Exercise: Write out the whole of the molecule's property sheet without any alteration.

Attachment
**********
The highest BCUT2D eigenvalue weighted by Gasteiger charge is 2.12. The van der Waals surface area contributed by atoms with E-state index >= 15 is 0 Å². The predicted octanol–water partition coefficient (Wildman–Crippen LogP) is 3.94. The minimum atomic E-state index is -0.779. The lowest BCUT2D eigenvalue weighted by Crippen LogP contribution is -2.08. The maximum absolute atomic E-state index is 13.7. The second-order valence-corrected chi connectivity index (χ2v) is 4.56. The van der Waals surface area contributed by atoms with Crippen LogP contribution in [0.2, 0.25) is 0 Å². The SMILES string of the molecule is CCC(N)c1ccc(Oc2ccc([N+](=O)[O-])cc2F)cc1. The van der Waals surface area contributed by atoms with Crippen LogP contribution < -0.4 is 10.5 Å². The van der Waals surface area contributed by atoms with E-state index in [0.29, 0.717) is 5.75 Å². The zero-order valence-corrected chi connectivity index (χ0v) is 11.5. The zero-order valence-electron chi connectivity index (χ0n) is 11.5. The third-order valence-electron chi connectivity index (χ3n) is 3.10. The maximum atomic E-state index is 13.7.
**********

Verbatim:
The highest BCUT2D eigenvalue weighted by Gasteiger charge is 2.12. The van der Waals surface area contributed by atoms with E-state index >= 15 is 0 Å². The predicted octanol–water partition coefficient (Wildman–Crippen LogP) is 3.94. The minimum atomic E-state index is -0.779. The lowest BCUT2D eigenvalue weighted by Crippen LogP contribution is -2.08. The maximum absolute atomic E-state index is 13.7. The second-order valence-corrected chi connectivity index (χ2v) is 4.56. The van der Waals surface area contributed by atoms with Crippen LogP contribution in [0.2, 0.25) is 0 Å². The SMILES string of the molecule is CCC(N)c1ccc(Oc2ccc([N+](=O)[O-])cc2F)cc1. The van der Waals surface area contributed by atoms with Crippen LogP contribution < -0.4 is 10.5 Å². The van der Waals surface area contributed by atoms with E-state index in [0.29, 0.717) is 5.75 Å². The zero-order valence-corrected chi connectivity index (χ0v) is 11.5. The zero-order valence-electron chi connectivity index (χ0n) is 11.5. The third-order valence-electron chi connectivity index (χ3n) is 3.10. The maximum atomic E-state index is 13.7.